This intensive course will involve 4 weeks of in-country traveling and study at the University of Tokyo and the Mt Fuji region of Japan followed by equivalent time at the ANU and south coast to tablelands region. The course asks the fundamental questions, "How do we explain the remarkably abrupt changes that sometimes occur in nature and society?" and "What can knowledge of the past tell us about our future?". Much of what we know of the deeper past comes from natural archives of changing cultural landscapes and environment. In Australia and the Asia-Pacific region there is a rich body of evidence for past changes in culture, climate, landscape and biodiversity that is only just beginning to be explored. The evidence for critical transitions that have occurred in nature and society will be discussed and students will see first-hand examples of how environmental change has influenced past and present societies and cultures. The course combines in-class learning, museum visits and fieldtrips to Mt Fuji and the coastal and inland regions around the ANU campus. The course will provide students with a deeper understanding of the practical skills to engage in current issues that span the sciences and humanities.
Upon successful completion, students will have the knowledge and skills to:
- Describe the role that natural processes and human impacts may have on landscapes in the past and understand how the evidence is obtained.
- Reflect on the natural and human influences that explain past cultural and environmental conditions and be able to communicate these to a general audience.
- Evaluate how differing perceptions of natural and cultural landscapes have influenced societies through time.
- Learn to communicate ideas about environmental change effectively in two contrasting cultures.
- Demonstrate writing skills and ability to present arguments to others.
- Assessment will be based on activities and work produced throughout course. The following assessment will occur in Japan and Australia for the two parts of this course Japan Workbook for reflective writing (15) [LO 1,2,3,4]
- Australia Two Quizzes (10) [LO 1,2,3]
- Workbook for reflective writing (15) [LO 1,2,3]
- Research presentation on selected key topic chosen during the course delivered on Day 20 (30) [LO 1,2,3,4,5]
- Final Essay (2000 words) based on a key topic chosen during the lectures and field visits delivered two weeks after course lecture period concludes (30) [LO 1,2,3,4]
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Students will be expected to have the following workload in Japan and Australia.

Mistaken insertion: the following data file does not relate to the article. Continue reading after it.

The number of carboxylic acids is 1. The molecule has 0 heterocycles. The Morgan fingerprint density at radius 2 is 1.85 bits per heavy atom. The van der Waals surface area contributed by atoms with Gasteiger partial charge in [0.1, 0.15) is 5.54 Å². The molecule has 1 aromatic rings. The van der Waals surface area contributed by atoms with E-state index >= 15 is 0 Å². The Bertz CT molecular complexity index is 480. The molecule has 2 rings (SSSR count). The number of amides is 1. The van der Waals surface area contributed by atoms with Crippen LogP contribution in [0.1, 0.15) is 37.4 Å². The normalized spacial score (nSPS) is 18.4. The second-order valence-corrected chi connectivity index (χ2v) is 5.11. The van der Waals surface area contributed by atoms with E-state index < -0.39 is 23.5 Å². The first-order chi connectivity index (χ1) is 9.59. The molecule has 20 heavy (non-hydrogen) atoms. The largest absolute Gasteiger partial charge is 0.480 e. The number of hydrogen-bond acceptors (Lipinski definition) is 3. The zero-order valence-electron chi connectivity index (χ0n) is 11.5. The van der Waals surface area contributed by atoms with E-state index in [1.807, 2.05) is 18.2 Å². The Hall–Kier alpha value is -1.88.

The course will involve a 2hr preparatory lecture followed by 1 week of field work with 5 lectures and field visits as in-country intensive learning (4 hours per day). Students also will have workload of reading and writing assignments, estimated at 8-10 hours per week.
Requisite and Incompatibility
You will need to contact the School of Culture History and Language to request a permission code to enrol in this course.
Head, L. (2000) Cultural Landscapes and Environmental Change. Oxford University Press, London.
Fletcher et al. (2021) Indigenous knowledge and the shackles of wilderness. PNAS, https://doi.org/10.1073/pnas.2022218118
Tuition fees are for the academic year indicated at the top of the page.
Commonwealth Support (CSP) Students
If you have been offered a Commonwealth supported place, your fees are set by the Australian Government for each course. At ANU 1 EFTSL is 48 units (normally 8 x 6-unit courses). More information about your student contribution amount for each course at Fees.
- Student Contribution Band:
- Unit value:
- 6 units
If you are a domestic graduate coursework student with a Domestic Tuition Fee (DTF) place or international student you will be required to pay course tuition fees (see below). Course tuition fees are indexed annually. Further information for domestic and international students about tuition and other fees can be found at Fees.
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Offerings, Dates and Class Summary Links
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Class summaries, if available, can be accessed by clicking on the View link for the relevant class number.
|Class start date
|Last day to enrol
|Class end date
|Mode Of Delivery
|01 Jan 2025
|24 Jan 2025
|24 Jan 2025
|31 Mar 2025